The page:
Preview: USA v. Turkey, the ultimate road test. With an Olympic trip on the line.

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durant_usa_fun.jpgKevin Durant was part Texas playing at Oklahoma. That was nothing.

Chauncey Billups has been the road team in the NBA Finals. But that was nothing like this.

Lamar Odom has heard the fans in Boston during the NBA finals, but he has heard nothing like what he will Sunday.

The USA is going to take on Turkey in Turkey for the World Championship. It’s the finals, so winner gets an automatic trip to London and the 2012 Olympics. Loser gets a trip to their regional qualifying tournaments.

This is a game the USA should win on paper, but they have played in nothing like the conditions they will see today. A building full of hostile fans, with many of them right next to the court. You want to think it is like a college atmosphere, but that is immature teen angst compared to what awaits the Americans Sunday. This will be the ultimate test.

Turkey is led by Hedo Turkoglu, who may be hated north of the border, who may have fumbled away Turkey’s final possession into a fortunate basket, but who remains a deadly man with the ball in his hands. Just like when he was in Orlando. However, he is more of a shooter for Turkey — he had no assists in the semi-finals.

Turkey brings a couple challenges to the table for the USA, in addition to the crowd. One is their defense — the USA and Turkey have been the two best defensive teams in this tournament.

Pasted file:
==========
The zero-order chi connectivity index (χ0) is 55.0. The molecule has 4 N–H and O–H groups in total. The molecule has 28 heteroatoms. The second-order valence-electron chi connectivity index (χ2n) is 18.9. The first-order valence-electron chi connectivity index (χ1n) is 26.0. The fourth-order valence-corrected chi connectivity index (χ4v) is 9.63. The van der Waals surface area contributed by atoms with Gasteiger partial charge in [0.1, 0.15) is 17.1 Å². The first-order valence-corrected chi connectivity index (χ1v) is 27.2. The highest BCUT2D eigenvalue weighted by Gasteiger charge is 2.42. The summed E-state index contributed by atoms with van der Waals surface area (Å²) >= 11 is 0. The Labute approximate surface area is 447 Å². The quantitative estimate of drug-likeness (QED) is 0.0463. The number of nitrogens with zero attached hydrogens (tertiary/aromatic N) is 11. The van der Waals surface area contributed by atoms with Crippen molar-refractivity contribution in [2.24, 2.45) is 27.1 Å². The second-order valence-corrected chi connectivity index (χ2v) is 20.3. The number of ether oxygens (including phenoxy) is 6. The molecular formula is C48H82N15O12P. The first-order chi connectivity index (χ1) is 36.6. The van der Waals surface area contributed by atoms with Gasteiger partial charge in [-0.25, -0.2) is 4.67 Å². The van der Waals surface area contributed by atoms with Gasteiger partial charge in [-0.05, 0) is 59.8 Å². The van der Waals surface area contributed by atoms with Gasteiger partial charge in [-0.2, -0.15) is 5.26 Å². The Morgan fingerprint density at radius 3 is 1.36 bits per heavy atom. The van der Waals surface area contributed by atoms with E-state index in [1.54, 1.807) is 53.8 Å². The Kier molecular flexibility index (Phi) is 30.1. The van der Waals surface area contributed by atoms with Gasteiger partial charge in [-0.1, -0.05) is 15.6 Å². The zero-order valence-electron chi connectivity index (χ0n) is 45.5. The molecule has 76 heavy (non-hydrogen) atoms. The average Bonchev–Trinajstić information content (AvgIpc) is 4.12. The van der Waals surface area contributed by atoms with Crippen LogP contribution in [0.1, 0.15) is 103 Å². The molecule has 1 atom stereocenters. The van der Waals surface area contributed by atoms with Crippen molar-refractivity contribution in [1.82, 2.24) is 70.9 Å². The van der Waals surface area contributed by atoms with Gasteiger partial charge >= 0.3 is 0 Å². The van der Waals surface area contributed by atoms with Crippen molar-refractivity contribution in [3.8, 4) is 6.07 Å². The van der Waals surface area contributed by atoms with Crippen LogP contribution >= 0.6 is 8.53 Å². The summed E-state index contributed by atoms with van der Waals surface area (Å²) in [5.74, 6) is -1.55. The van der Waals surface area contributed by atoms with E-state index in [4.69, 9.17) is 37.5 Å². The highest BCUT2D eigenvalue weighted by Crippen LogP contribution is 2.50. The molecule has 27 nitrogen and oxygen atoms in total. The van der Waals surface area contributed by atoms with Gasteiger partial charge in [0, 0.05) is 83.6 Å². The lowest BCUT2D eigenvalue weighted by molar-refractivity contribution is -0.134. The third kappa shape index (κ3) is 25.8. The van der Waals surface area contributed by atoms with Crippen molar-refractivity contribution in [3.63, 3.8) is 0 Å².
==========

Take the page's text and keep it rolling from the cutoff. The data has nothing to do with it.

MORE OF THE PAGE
Turkey runs an aggressive 2/3 match up zone, unlike anything the USA has seen so far. The guards out top extend the pressure up high, back line guys will chase shooters into the corners. While the USA’s zone looks like a zone, the Turkey zone really employs man-to-man principles and uses a lot of pressure.

The other is a long front line, one of the best in the world. They start Omer Asik (coming to the Chicago Bulls), Ersan Ilyasova (Milwaukee Bucks) and Turkoglu (Phoenix Suns). Then they bring in soon-to-be Celtic Semih Erden.

Ilyasova has averaged 15 points and 8.2 rebounds a game through the tournament and is hitting 56 percent of his threes. As a team, Turkey is knocking down 43 percent of its threes, best in the tournament.

But the USA is more talented. They are deeper. They have Kevin Durant. On paper they win. But the game will not be played on paper, it will be played in the most hostile environment any of them has ever seen. If they can overcome that, they will have earned the Gold Medal.

2018 NBA draft pronunciation guide

AP Photo/Thanassis Stavrakis
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You’ve watched hours of Luka Doncic YouTube videos. You keep reading. Shai Gilgeous-Alexander is climbing draft boards. You’re convinced Zhaire Smith is a sleeper.

And you want to tell everyone about it.

One problem: You’re not quite sure how to say any of these 2018 NBA prospects’ names.

Thankfully, the NBA published a pronunciation guide:

Jaylen Adams: JAY-lin Adams

Deng Adel: Deng uh-DELL

Rawle Alkins: Raleigh ALL-kins

Kostas Antetokounmpo: COAST-us Ah-day-toe-KOON-boe

DeAndre Ayton: dee-AN-dray AY-tin

Marvin Bagley III: Marvin Bag-lee the third

Mohamed Bamba: Mo-HAH-med BAHM-bah

Jaylen Barford: JAY-lin BAR-ferd

Keita Bates-Diop: .KAY-tah Bates DEE-opp

Trevon Bluiett: TRAY-vahn BLEW-it

Isaac Bonga: EE-zack BON-guh

Mikal Bridges: Mick-L Bridges

Jalen Brunson: JAY-lin Brunson

Khadeen Carrington: kuh-DEEN KAIR-ing-tun

Jevon Carter: Je-VOHN Carter

Wendell Carter Jr.: Wen-DELL Carter Jr.

Bonzie Colson: BAHN-zee Cole-son

Angel Delgado: Angel del-GAH-doe

Hamidou Diallo: ha-MUH-dew dee-AH-low

Donte DiVincenzo: Donte dee-vin-CHEN-zo

Luka Doncic: LOO-kuh DON-chitch

Trevon Duval: Trey-VON du-VAL

Matt Farrell: Matt FA-rull